When state auditors made a surprise visit to a Youngstown charter school, they found staff members but no students. Not one.
The students, auditors were told, had been dismissed at 12:30 p.m. after taking a practice graduation test. The Academy for Urban Scholars Youngstown said it had 95 students.
A report released yesterday by Ohio Auditor Dave Yost found significantly lower attendance at half of the 30 charter schools where auditors conducted unannounced head counts this past fall.
The report raises questions about whether the schools receive more tax money than they are entitled because the state relies on student enrollment — reported by the schools — to calculate aid. The privately operated, publicly funded schools get nearly $6,000 per student each year.
“I’m really kind of speechless of everything that I found. It’s quite a morass,” Yost said during a Statehouse news conference.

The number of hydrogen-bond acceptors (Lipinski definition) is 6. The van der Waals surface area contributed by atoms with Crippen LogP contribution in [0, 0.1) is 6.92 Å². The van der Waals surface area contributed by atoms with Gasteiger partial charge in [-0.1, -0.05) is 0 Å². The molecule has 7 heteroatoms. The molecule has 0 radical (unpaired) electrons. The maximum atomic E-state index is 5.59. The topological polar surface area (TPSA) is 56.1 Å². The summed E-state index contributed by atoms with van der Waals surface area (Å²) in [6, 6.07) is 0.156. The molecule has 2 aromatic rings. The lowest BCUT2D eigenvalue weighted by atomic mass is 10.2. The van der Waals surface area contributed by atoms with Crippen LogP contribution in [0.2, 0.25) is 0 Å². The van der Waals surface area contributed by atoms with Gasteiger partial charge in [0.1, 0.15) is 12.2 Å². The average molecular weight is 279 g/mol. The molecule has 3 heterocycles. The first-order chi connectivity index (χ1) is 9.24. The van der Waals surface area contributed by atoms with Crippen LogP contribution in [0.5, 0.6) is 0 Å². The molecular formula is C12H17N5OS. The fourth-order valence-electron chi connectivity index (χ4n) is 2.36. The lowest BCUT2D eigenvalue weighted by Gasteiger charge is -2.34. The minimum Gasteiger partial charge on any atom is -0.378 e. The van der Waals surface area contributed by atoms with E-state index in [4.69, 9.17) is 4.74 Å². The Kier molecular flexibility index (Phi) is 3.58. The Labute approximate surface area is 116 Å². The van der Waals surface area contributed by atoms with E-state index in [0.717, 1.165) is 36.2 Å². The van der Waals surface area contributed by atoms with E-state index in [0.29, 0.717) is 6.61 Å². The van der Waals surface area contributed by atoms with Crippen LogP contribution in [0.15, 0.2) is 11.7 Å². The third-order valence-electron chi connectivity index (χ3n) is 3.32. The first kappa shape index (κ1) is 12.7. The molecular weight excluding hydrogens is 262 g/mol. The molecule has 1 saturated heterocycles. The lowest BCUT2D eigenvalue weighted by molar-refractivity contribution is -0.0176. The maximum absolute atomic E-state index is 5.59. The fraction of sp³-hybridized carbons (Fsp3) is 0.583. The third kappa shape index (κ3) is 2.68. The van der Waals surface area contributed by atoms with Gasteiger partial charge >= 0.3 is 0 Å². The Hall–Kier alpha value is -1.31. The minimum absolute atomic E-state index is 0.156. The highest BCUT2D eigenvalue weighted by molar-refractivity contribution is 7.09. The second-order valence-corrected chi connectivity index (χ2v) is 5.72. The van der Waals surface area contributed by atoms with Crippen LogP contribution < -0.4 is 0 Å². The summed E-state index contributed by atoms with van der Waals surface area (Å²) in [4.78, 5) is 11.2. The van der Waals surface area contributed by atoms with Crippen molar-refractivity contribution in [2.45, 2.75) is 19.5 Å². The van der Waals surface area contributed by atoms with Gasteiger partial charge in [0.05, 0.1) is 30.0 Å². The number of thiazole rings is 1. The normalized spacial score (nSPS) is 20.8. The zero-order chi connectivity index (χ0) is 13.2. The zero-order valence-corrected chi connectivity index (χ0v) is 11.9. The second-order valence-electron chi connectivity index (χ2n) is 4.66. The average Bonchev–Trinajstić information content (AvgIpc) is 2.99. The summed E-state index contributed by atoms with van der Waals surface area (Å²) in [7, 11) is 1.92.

Among those with the widest gap was Capital High School, 640 Harrisburg Pike, Columbus. The school reported 298 students; auditors counted 142, fewer than half.
School officials did not return a call from The Dispatch yesterday; however, they told auditors that their average daily attendance was 55 to 60 percent, fairly consistent with what investigators found.
Gateway Academy on Kimberly Parkway North in Columbus reported 100 students but auditors counted 52, with 20 students absent.
“They came during lunch, and we only had two classes” in session. Many students were at lunch, some outside the building, said Hydia Green, Gateway principal and superintendent. “To get a true count in my building, you need to come after lunch.”
Classes start at 7:30 a.m. at the school serving students in grades 7 to 12, but many arrive late. To accommodate them and others, the school offers blended learning, in which students can get their lessons online, Green said.
Ohio has about 300 charter schools. Of the 30 examined,
16 had enrollment discrepancies of more than 10 percent.
(Read more at the Dispatch)